0 Perhaps check it again Posted January 21, 2015 Author Report Share Posted January 21, 2015 harey, if you'll just finish the problem, you've got it. The problem does not have to be solved by a system of equations, but because your post involved that, I am posting continuing work under this spoiler for you. Here is a system of simultaneous equations: Multiply out your factors to: (ac)x^{2} + (ad + bc)xy + (bd)y^{2} + (c - a)x + (d - b)y - 1 ac = 2 ad + bc = 3 bd = -2 c - a = -1 You mistakenly have this as positive one in your post. d - b = 3 Let's just agree to choose positive coefficients for a and c in the answer. (I know you already posted the final solution.) I'm looking for you to show the steps in solving the system of simultaneous equations above. Quote Link to comment Share on other sites More sharing options...

0 harey Posted January 25, 2015 Report Share Posted January 25, 2015 c - a = -1 You mistakenly have this as positive one in your post. This is just a typo, sorry for that: d) ac=2; (c-a)=1; I would find very tasteful a=2; c=1; (1-2)=-1 I'm looking for you to show the steps in solving the system of simultaneous equations above. Sorry, I fear I will disappoint you (as I already said, there are few possibilities, so a brute force approach will solve the system in seconds while I would spend hours due to algebra errors): for a in [-2,-1,1,2]: c=int(2/a) for b in [-2,-1,1,2]: d=int(-2/b) if(d-b==3): if(a*d+b*c==3): print("a=",a,"c=",c,"b=",b,"d=",d,"ad+bc=",a*d+b*c,"d-b=",d-b) print(a*c,"x2+",a*d+b*c,"xy+",b*d,"y2+",c-a,"x+",d-b,"y-1") The problem does not have to be solved by a system of equations, As no one else posts and I have no other idea how to solve it, can you post the solution? Quote Link to comment Share on other sites More sharing options...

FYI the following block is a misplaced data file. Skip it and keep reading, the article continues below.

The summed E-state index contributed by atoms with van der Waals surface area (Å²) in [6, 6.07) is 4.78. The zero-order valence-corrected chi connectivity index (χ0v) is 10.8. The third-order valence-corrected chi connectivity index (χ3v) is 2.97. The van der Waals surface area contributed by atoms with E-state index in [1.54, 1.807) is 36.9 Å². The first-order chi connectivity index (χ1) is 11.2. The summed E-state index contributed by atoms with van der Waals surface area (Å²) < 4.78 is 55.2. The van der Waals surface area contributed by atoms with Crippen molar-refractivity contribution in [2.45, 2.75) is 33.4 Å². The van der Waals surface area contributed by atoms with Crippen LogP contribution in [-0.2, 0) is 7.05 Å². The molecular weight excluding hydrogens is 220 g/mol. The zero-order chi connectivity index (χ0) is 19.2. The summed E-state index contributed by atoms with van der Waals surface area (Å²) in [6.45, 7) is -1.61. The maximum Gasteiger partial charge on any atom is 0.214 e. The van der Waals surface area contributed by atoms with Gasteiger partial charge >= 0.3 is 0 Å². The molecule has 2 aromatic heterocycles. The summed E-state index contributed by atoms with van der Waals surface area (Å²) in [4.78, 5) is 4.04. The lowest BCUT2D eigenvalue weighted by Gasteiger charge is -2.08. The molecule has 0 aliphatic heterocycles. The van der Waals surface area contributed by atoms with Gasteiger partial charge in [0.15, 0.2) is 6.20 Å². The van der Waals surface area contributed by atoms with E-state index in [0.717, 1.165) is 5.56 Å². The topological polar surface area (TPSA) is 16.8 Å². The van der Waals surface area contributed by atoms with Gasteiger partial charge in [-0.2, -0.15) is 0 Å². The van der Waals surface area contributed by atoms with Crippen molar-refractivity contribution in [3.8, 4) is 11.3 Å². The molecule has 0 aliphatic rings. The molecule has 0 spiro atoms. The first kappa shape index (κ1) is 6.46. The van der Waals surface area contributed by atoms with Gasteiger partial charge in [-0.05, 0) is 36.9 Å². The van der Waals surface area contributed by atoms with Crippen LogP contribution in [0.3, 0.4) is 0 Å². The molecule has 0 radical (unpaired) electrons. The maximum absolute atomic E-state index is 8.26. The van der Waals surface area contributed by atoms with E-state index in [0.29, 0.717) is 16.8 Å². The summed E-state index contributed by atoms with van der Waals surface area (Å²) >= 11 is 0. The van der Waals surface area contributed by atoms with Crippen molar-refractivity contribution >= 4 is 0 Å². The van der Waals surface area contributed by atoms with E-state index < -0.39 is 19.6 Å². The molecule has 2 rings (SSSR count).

0 DejMar Posted January 26, 2015 Report Share Posted January 26, 2015 (edited) A polynomial of the form (ac)x^{2} + (ad + bc)xy + (bd)y^{2} + (an + mc)x + (bn + md)y + mn can be expressed as having the factors (ax + by + m) and (cx + dy + n). Equating the coefficients of the polynomial 2x^{2} + 3xy - 2y^{2} - x + 3y - 1 to the expression above: A: 2 = ac B: 3 = ad + bc C: -2 = bd D: 1 = an + mc E: 3 = md + bn F: -1 = mn WLOG, and seeking only integer coefficients, let m = 1, n = -1 from (E) 3 = d - b, thus, d = b + 3 substituting into ( C), -2 = b(b + 3) 0 = b^{2} +3b + 2, which factors to 0 = (b + 2)(b + 1) b = {-1, -2} therefore, by again substituting into © and solving d = {2, 1}b = -1, d = 2 b = -2, d = 1 3 = a(2) + (-1)c 3 = a(1) + (-2)c 3 = 2a - c 3 = a - 2c substituting (A), a = 2/c,3 = 2(2/c) - c 3 = (2/c) - 2c multiplying both sides by c and factoringc^{2} + 3c - 4 = 0 2c^{2} + 3c - 2 = 0 (c + 4)(c - 1) = 0 (2c - 1)(c + 2) = 0 c = {-4, 1} c = {1/2, -2}therefore, 2 = a(-4) 2 = a(1) 2 = a(1/2) 2 = a(-2) a = -1/2 a = 2 a = 4 a = -1 Ignoring the non-integer coefficients, the factors are then G: (2x - y + 1)(x + 2y - 1), or H: (-x - 2y + 1)(-2x + y - 1) (H) is the same as (G) but with each factor multiplied by -1, thus the factors for the equation can be simply given as (2x - y + 1), (x + 2y - 1) Edited January 26, 2015 by DejMar Quote Link to comment Share on other sites More sharing options...

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## Perhaps check it again

Can the following be completely factored over integer coefficients, where the highest degrees

on x and y are both one?

2x

^{2 }+ 3xy - 2y^{2}- x + 3y - 1If not, state that.

If so, then show the steps leading up to and the final factored form.